Opinion

Impact fees are valid

A developer of a Tega Cay retirement community has appealed to the 16th Circuit Court of Common Pleas to exempt his project from paying school impact fees. We hope the court rejects that appeal.

Stone-crest Villas, the project in question, is primarily a 55-and-older community. The developer, Frankhauser Property Group, argues that the older residents would not have children of school age and would not put new strains on the school district.

The impact fees assessed for this project total $225,000. While the money would go to the Fort Mill school district, York County collects the fees and turns them over to the district. While the council has the discretion to grant waivers, members said during a January hearing that they were leery of setting a bad precedent in this case.

Fort Mill took advantage of a window of opportunity in 1999 by adopting local school impact fees just two months before the state banned development impact fees. Fort Mill now is the only district in York County and one of only two in the state to assess the fees.

S.C. Attorney General Henry McMaster recently issued a legal opinion regarding York County's impact fees. While he said the fees must be presumed valid, he recommended that the courts review changes in 2003 and 2005 to the impact fee ordinance. Among the changes was the elimination of waivers of impact fees for retirement and low-income housing.

The villas qualify as housing for older persons under federal law with 80 percent of residents aged 55 and older. No school-age children currently live there.

Nonetheless, we think the county has valid reasons for denying such waivers. Foremost, the county is in no position to determine the specific impact each new residential development will have on the school district.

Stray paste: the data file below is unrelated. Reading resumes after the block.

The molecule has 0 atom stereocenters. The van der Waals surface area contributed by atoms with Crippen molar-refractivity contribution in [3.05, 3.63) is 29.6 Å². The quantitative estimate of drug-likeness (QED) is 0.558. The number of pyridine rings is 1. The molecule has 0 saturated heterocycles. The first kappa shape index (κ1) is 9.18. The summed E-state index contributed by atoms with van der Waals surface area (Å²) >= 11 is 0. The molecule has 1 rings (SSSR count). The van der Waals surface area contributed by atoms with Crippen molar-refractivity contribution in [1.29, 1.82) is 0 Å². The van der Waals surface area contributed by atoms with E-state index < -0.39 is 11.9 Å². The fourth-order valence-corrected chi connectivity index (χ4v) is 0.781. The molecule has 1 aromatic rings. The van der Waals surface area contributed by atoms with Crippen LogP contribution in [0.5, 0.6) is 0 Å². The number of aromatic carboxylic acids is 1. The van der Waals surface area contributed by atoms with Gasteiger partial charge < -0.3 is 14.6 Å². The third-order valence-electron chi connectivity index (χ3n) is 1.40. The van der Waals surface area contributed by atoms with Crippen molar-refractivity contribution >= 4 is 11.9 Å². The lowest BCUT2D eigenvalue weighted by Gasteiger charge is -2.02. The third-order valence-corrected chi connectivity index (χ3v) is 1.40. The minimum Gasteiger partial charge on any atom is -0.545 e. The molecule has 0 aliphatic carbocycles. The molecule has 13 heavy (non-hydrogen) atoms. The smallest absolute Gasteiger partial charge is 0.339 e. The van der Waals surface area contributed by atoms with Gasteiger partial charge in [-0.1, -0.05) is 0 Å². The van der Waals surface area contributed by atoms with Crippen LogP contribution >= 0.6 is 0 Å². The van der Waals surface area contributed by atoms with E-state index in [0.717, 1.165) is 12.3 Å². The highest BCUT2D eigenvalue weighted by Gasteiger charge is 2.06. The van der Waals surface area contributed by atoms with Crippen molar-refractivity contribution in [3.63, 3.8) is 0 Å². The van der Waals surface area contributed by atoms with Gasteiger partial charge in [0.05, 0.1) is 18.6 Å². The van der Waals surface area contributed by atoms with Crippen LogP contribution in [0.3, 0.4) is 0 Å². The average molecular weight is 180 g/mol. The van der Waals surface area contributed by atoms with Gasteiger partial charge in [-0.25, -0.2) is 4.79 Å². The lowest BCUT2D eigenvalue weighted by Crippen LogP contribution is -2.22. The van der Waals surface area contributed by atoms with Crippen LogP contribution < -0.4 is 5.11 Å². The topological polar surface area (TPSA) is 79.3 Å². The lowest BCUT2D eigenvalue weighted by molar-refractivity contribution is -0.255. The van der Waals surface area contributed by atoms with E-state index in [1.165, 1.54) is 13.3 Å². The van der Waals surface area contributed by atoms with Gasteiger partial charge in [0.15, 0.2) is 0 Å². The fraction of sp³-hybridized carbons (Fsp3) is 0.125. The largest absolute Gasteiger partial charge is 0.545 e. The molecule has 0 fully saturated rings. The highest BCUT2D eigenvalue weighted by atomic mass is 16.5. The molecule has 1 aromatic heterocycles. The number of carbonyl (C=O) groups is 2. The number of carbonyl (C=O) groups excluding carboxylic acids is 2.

While Stonecrest Villas might not have children of school age, residents of that community clearly benefit from Fort Mill's highly regarded school system. Good schools are a big part of the reason so many new residents have flocked to Fort Mill in recent years. That growth also has spawned a host of restaurants, services and other amenities that improve the quality of life for residents of the Villas along with the rest of the community.

Any fees or taxes that benefit local school districts ultimately serve the interests of the entire community, not just those with children who attend the schools. Taxpayers have never been exempted from school taxes simply because they have no children in the district, nor should they be.

It also is possible that some school-age children will live in the Villas someday. If the residential makeup of that community changes in the future, the district would have lost its chance to assess impact fees.

Total impact fees are $225,000, but the cost of condos in the Villas start at $190,000, and more than two-thirds of them already have been sold. We suspect that buyers are willing to absorb their fair share of the impact fees if they have to.

Why wouldn't they? Many of them no doubt were attracted to the community because the state last year eliminated personal property taxes for school operations. If they came here from out of state, their school taxes might have been far higher.

The county is right that granting a waiver would set a bad precedent. We hope the court upholds the county's right to assess impact fees fairly and evenly across the board.

IN SUMMARY

Court should uphold right of county to collect impact fees from all residential developments.

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